- Two city tour — a trip to Barcelona can easily be combined with a visit to one of Spain’s other great cities, especially Madrid or Valencia, which can both be reached by train in under three hours. It should be reasonably easy to book an outward flight to Barcelona and a return through Madrid or Valencia from many parts of Europe. However, there is more than enough in and around Barcelona without needing to venture to other places.
- Figueras — Salvador Dali’s hometown of Figueras can easily be visited by train from Barcelona, and the city of Girona can also be included on the same trip.The other two sites as part of the ‘Dali triangle’ are not as impressive as the Dali Theatre-Museum in Figueras, but can still be reached by bus with a bit of planning.
- Nuria Valley — the railway line to Nuria is recognised as one of the most scenic in Spain, and it is certainly an easy way to explore the great scenery outside Barcelona itself without needing to bother with a hire car.
Barcelona without a car – practicalities
- Parking costs — if you bring a rental car into the city of Barcelona itself, you’re likely to get hit with hefty parking charges (upto €30 per night), whether at your hotel, or in public car parks. Hotels on the edge of the city may have free parking, but they won’t provide such easy access to the city centre. On-street parking is expensive and puts you at a higher risk of car crime.
- Easy airport rail link — trains are available directly from Barcelona airport into a number of different stations in the centre of Barcelona. If these are not within easy walking distance of your hotel, you can transfer by metro to a stop that is – or take the bus.
- Car hire cost – if you are used to cheap car hire in places like Malaga, expect to pay a little more in Barcelona. Expect to pay more to pick up a hire car in Barcelona city centre, or to pick up a hire car at Barcelona airport and return it in the city or vice-versa.However, Barcelona is only expensive by Spanish costa standards, not compared to most places in Europe.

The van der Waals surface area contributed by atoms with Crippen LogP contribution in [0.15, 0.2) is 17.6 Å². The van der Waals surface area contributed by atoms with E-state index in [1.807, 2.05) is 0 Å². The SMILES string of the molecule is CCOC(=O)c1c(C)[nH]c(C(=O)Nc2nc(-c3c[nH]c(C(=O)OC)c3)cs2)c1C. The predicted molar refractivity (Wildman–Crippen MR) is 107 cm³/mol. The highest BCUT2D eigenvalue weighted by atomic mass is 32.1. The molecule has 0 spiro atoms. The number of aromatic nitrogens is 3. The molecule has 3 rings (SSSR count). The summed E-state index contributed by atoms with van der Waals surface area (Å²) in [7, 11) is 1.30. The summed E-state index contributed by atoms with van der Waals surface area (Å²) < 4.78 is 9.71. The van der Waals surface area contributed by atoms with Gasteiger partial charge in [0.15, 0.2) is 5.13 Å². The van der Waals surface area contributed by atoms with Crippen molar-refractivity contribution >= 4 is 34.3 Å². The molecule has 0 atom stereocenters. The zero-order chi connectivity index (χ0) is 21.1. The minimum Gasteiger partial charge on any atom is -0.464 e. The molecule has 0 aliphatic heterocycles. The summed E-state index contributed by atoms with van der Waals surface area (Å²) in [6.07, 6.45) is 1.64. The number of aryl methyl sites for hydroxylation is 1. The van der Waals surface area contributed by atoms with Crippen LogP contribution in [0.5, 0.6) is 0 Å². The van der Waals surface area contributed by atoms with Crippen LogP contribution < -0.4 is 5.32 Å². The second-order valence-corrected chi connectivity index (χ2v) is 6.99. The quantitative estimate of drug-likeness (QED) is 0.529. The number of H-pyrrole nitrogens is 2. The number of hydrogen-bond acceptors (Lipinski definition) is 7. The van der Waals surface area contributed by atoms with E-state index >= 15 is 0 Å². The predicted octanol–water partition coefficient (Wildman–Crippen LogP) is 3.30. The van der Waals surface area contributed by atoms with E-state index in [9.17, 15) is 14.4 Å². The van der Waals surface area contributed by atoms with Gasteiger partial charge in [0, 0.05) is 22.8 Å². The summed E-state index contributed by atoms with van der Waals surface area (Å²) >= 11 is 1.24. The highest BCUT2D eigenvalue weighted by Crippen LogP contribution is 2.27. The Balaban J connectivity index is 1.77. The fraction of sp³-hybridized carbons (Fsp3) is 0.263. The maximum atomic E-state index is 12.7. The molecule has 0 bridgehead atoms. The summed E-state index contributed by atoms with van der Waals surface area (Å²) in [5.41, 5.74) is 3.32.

James says - a few trip notes:
Barcelona was one of the original reasons for setting up Carornocar.com, when I heard from a friend who had picked up a hire car at Barcelona airport, driven it to the hotel, kept it in the garage for a week, and then driven it back to the airport.
Now this isn’t just a waste of money on car hire fees, it also means paying needless parking charges. Now, chances are, most people who get a hire car in Barcelona will actually drive it somewhere, but before doing so, we suggest reading our pros and cons.
Conclusion — there is more than enough to see in and near to Barcelona itself to make it possible to get around without needing a car. Many of the excursions which can be done from Barcelona can also be done by train, so a car is only really useful if you intend to base yourself outside the city of Barcelona, and to travel around to different places during your stay.
Even those with itchy feet can still make three excellent excursions by train in different directions – to Montserrat, Figueres and Nuria, without needing to think about hiring a car.
Verdict — no
Note — this advice is based on picking up a hire car in conjunction with flights to Barcelona International airport. Girona and, to a lesser extent, Reus are sometimes marketed as alternative airports to Barcelona, although the budget airline Ryanair has recently started offering more flights to Barcelona International. Coach services are available from both Girona and Reus airports into the centre of Barcelona, although it may be more tempting to pick up a hire car at these locations. That is fine if you aren’t going to spend much time in the city of Barcelona – otherwise it is best to endure the bus (or take local links to nearby stations in Girona and Tarragona respectively).